Canucks playoff action delivering bar business wins and losses

Canucks’ playoff run boosts the fortunes of some – but not all – local sports bars, restaurants

Rogers Arena, home of the Vancouver Canucks

The Vancouver Canucks’ unexpected playoff run in the National Hockey League’s Western Conference Edmonton “bubble” has reignited Metro Vancouver fan interest, but the business impact on local bars and restaurants has been uneven.

A BIV survey of Vancouver-area sports bars and restaurants has found that, while many locations have flourished with “packed houses” filling the roughly 50% capacity allowed under social-distancing guidelines, a few have seen no customer uptick.

There appears to two main factors determining the service sector winners and losers: location and demographics.

On the location front, there’s perhaps no one who sees the discrepancy in business as clearly as Trevor Poirier, whose two Yagger’s Restaurant and Sports Bar locations include a downtown locale and a more neighbourhood-centric spot in Kitsilano.

“Definitely seeing a boost in Kits,” said Poirier, Yagger’s co-owner. “The neighbourhoods are willing to go out within their local areas, and that’s definitely helping out. Downtown, it’s incremental. [People] are not going to the bar after work because they are not at the office anymore.”

Aside from the lack of office patrons, he said downtown locations are suffering from a dearth of tourists, and, in some cases, a lack of outdoor space for temporary patios. That means Yagger’s downtown cannot expand on its 50% indoor capacity limit by adding a patio. In comparison, its Kitsilano location, where indoor capacity was reduced to 43 seats from 80, was able to open a patio that added 18 seats. Both indoor and outdoor seats are almost always filled for a Canucks playoff game.

The benefits of having a community-based pub in a residential neighbourhood during post-COVID times are also readily apparent to Robert Phillips, manager at Castaway Bar and Kitchen at the edge of Kitsilano and Point Grey. He said the restaurant has been filled to its maximum 50% capacity during weekend Canucks games and only slightly less during weekday tilts. And while the Canucks playoff run has been a boon, it has provided an occasion for the local community to support neighbourhood businesses.

“Being part of the neighbourhood has been much more of a survivable setup than having a downtown bar or an airport bar,” Phillips said.

Brendan Gray, co-owner of the East Side Craft House, was hesitant to speculate on sporting events driving his business, because he said the crowds anticipated from professional soccer and baseball leagues restarting their seasons earlier in the summer did not materialize.

However, hockey has been a different story. Gray said the bar, which is open to 33% capacity, regularly fills up during games. The restaurant also reports a healthy 20% to 30% spike in takeout/delivery sales during game times.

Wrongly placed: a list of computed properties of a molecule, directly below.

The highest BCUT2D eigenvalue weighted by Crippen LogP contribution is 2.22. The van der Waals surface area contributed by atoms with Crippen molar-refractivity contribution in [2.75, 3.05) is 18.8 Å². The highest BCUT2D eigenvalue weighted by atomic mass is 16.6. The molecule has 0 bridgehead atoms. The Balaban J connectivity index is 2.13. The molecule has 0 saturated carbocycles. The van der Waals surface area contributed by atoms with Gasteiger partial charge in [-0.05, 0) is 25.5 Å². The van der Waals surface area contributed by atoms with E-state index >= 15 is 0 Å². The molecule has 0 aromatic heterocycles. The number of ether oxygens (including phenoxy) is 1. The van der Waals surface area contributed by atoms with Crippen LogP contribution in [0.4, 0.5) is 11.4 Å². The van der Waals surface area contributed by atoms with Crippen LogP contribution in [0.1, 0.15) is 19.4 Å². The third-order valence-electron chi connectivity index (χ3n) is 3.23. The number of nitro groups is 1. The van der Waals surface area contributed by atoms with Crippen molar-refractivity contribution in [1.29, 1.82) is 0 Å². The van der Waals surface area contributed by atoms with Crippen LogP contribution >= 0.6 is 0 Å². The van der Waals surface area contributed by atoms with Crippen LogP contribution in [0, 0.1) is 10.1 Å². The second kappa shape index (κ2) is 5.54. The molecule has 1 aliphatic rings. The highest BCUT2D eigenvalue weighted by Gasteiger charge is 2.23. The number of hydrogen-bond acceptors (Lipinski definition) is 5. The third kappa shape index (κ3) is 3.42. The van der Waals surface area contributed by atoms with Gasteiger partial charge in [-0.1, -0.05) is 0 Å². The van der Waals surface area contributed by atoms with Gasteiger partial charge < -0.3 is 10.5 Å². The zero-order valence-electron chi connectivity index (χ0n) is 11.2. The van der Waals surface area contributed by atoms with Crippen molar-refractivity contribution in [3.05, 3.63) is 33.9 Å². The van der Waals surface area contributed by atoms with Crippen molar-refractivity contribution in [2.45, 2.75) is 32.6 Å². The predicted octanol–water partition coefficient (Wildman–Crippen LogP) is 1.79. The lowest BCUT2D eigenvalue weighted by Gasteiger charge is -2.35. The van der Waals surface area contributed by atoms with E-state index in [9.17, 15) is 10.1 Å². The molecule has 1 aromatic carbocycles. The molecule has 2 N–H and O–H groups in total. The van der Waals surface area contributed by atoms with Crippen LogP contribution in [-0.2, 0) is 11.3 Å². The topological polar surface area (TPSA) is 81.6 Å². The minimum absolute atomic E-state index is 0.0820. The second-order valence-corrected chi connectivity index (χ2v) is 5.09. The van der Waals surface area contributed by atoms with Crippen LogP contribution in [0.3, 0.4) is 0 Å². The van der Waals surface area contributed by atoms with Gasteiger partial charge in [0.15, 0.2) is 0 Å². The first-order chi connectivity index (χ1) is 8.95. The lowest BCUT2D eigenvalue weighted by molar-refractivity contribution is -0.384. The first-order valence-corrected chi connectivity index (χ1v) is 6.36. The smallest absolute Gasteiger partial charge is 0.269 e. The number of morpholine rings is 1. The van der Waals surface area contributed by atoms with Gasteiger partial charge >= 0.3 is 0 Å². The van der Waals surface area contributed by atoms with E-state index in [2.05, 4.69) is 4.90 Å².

Ciara Sanders, night manager at the West End’s Park Pub, added that the Canucks’ run has injected a healthy dose of enthusiasm into the local food-services scene – something that has been sorely missed since the beginning of the pandemic.

“It’s so nice just to be working in this atmosphere and experiencing this energy, so it’s been really, really good for us.

But business at some restaurants has not increased, even though they are in a residential neighbourhood, and patron demographics may be to blame.

Lily Lee, owner of South Vancouver’s Cravings Restaurant and Sports Bar, said that while her bar has clients as young as 25, many are also in their 40s or 60s. With COVID-19 being especially deadly for the elderly, Lee said many of her patrons have chosen to watch games from home.

As for the future of the sports bar business as the Canucks’ run inevitably ends, many are already looking to the start of the National Football League season in early September to fill the gap.

“We are expecting football to be a major driving force starting in the fall, which will be important because we are a patio restaurant – and you will probably see a drop off in patio business in the fall,” Phillips said. “And because we can no longer have big events and big parties like we did last winter, we are definitely going to rely more on sports.”

The challenge, said Gray, will be that the typical sports bar atmosphere of filled rooms, loud crowds and interactions with strangers will be gone until the pandemic is resolved.

“Football will definitely help add to time slots like Sundays, Monday nights and Thursday night – at least that’s what I’m hoping,” he said. “But it is difficult to deliver that exciting experience at a sports bar when you are limited to having only 23 people. That vibe is what a lot of people are looking for.”